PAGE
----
Aside from the levels, I had three things in my favor. The first was that a guild-mate upgraded most of my gear. It was significant enough of a change that I noticed it immediately, but it also made me wonder how I would have gotten ahead in the gear department without the twink. I'm tackling alchemy and not armor/weapon crafting, and the loot drops weren't providing me with gear on par with that I received from the guild (at level 13, I'm just now getting better stuff). The second boon was the advice I received from folks here and in-game. As stated before, I don't really "pay attention" to the mechanics, which I partly blame on never having had to in the past. But others have, and do, and I'm thankful that they shared their insight with me. It helped a lot, and also helped me learn to slow down and do the necessary in order to get ahead of the encounters.
The third thing was to respec. Again, because I didn't really do "research" like reading the skills, I had started out with a random assortment that sounded good. Some combat, some healing, some tradeskills. Originally, I had spread myself so thin that I wasn't able to mount a decent offense or defense against these micro-mini bosses because I hadn't made myself as effective as I could have. So with the help of a guild-mate, I zipped to Wayrest and used the respec shrine (for 1300gp) and re-built myself according to the plan I had laid out using ESOHead's skill builder.
This time, I had focused on a more "CC-Solo-Tanky-Thing" build. I picked Ransack and Crippling Slash of the one-handed and shield path, and also picked Fortress, and Sword and Board. This gave me a buff in the armor department, debuffed the target's armor, and also snared, immobilized, and reduced their damage. I picked Vampire's Bane and Solar Flare from the class options for ranged damage and an additional snare. I also chose Resolve and Constitution under the Heavy Armor path for armor and spell resistance, and health regeneration. I kept Keen Eye under the Alchemy path because I found it very useful as a budding alchemist.
Now I'm at the point where I'm doing better than before, but the difficulty still rears it's head now and then if I'm not aware of my surroundings. I still try to minimize the aggro, because it's extremely easy for just one add to tip the scales against me. I lucked out and found someone who was looking for a group to take down Faolchu the werewolf leader. He said he couldn't solo it, and he was level 16. At level 12, he and I went in and steamrolled the guy. I wasn't sure what happened, exactly, but I was happy it went as easily as it did.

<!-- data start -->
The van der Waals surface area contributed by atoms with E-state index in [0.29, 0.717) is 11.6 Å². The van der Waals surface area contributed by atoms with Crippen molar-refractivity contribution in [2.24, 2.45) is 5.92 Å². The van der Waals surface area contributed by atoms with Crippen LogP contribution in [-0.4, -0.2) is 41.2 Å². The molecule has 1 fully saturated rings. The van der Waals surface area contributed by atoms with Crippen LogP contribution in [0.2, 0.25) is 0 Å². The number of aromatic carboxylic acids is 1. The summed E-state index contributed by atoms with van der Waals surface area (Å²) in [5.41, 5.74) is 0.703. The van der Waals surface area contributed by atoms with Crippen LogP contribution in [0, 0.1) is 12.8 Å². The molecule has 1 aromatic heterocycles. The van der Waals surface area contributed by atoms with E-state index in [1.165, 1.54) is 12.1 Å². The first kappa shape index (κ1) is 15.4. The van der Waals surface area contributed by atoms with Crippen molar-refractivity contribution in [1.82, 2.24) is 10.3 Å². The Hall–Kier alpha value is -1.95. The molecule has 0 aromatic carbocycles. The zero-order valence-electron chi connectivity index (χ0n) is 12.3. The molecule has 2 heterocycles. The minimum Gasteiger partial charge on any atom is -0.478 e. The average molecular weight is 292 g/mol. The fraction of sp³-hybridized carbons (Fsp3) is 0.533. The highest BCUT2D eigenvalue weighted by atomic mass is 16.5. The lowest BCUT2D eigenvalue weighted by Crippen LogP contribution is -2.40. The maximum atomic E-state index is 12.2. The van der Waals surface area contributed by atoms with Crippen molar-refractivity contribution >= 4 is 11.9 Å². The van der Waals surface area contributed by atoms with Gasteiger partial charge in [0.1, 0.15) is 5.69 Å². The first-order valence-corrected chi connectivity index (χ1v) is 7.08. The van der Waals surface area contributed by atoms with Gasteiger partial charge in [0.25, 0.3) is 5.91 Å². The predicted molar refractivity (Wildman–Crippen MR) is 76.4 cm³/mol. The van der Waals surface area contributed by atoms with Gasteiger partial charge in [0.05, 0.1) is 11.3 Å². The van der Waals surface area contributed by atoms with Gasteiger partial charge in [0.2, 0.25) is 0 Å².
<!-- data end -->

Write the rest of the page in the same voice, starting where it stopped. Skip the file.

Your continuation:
The issue now, however, was given voice by Pete from Dragonchasers who said that he was afraid to mis-spend his skill points. TESO is not a fast-leveling game, and unless you chase down the skyshard fragments, your skill points are dependent upon leveling, making them precious. I've already re-spec'd once, so the next time is going to be quite costly. I'm happy where I am now, but I have a few skill points that are still unspoken for. Do I continue to improve the path I'm on, or can I branch out into a secondary role (like healing)? Do I pick up another weapon skill, or can I start improving my tradeskills? If not now...when? On one hand, this is pretty nerve-wracking; as a player who's never given thought to character improvement because mistakes could usually be easily fixed with more points, this is new and frightening. On the other hand, the game has taken on a new dimension for me, one that's usually reserved for hardcore strategy games where I have to think several moves ahead and weight the pros and cons at the start of each turn. For an action-combat game, TESO can be surprisingly thoughtful.
The thing about The Elder Scrolls Online is that it's turning out to be anything but a cake-walk. At least, for me. I can't speak for others, but I have died many, many times, and not all of them have been noble. I've been flat-lined by encounters which, had this been a different game, I could have easily overcome. Now...now I panic when I see an add approaching my engagement. Some folks would cheer about this, and I can get behind that: this is a game where you need to pay attention, to not bite off more than you can chew, and to stack the encounter in your favor. But man...I have died so many times now it's gone way past "cute" in has seated itself firmly in the "swearing like a sailor while banging my fist on the desk" territory.
There's two encounters in particular that I'm suffering through. The first is for the Mage's Guild, picked up in Daggerfall. The first half is OK. I have to collect four books and return them to the Guild. After that, we summon the spirit of a dead Mage, who tells me he needs me to head into Sheogorath's realm, a place called -- get this -- "Cheesemonger's Hollow". That crazy Sheog! Anyway, here's some spoilers (highlight to read):
When entering the Hollow, you meet this dude behind a desk. Typical daedric stuff. He tells me that to get access to the books, I need to prove myself, and he proceeds to open a portal through which several imps and daedric assholes pour forth. Normally, this would be OK, except the imps manage to kick my ass. If I survive, I have to deal with the daedric whatever. If I survive that, there's another round of imps, and another daedric whatever. I have died here too many times.